The church will be at the centre of things, much as it must have been at the time of William Wallace - when it had already been a place of worship for perhaps eight hundred years.
This year’s expanded array of activities is to include a Britannia XIV medieval re-enactment, percussion and bagpipes from Clann an Drumma, dancing from Treubh Dannsa, weapon displays, an exhibition about Wallace and Bruce and a chance to see a reconstruction of King Robert’s throne.
There will be a medieval market on the High Street from noon, children’s crafts activities at the Howgate, and Trinity’s cafe will be open from 11am.
The church is also the destination for the commemorative march from Callendar Park (the gathering there is at 12.15pm), which as ever is to be led by a procession of fully-accoutred Scottish knights bearing the royal and national colours of Scotland.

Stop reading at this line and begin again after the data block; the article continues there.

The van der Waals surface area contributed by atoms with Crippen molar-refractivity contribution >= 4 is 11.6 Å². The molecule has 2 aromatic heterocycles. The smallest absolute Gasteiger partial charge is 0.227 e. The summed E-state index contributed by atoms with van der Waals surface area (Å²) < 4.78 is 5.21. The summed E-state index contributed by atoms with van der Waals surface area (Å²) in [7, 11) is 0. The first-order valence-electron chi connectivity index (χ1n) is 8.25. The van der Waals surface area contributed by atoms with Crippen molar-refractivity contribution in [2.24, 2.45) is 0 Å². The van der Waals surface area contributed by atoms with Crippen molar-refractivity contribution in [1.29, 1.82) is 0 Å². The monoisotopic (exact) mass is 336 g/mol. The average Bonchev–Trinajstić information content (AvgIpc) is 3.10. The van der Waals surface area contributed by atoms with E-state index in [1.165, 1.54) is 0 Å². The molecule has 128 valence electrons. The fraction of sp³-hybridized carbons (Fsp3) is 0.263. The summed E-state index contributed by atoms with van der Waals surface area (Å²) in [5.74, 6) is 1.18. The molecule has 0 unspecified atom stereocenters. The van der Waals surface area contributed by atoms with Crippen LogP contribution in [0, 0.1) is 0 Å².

Local heritage group the Society of John de Graeme have worked hard to bring an extra dimension to a day which focuses on the town’s role in one of the epic tragedies of the Wars of Independence.
A Scottish army led by Sir William Wallace was massacred just outside Falkirk by the invading forces of Edward Plantagenet, ending one phase of a struggle finally won by King Robert I.
The group is named after the “local” knight of the same name, who was Wallace’s right hand man - and whose grave is in the grounds of the church.
The commemoration events are on Saturday, July 20, and run from 11am to 5pm.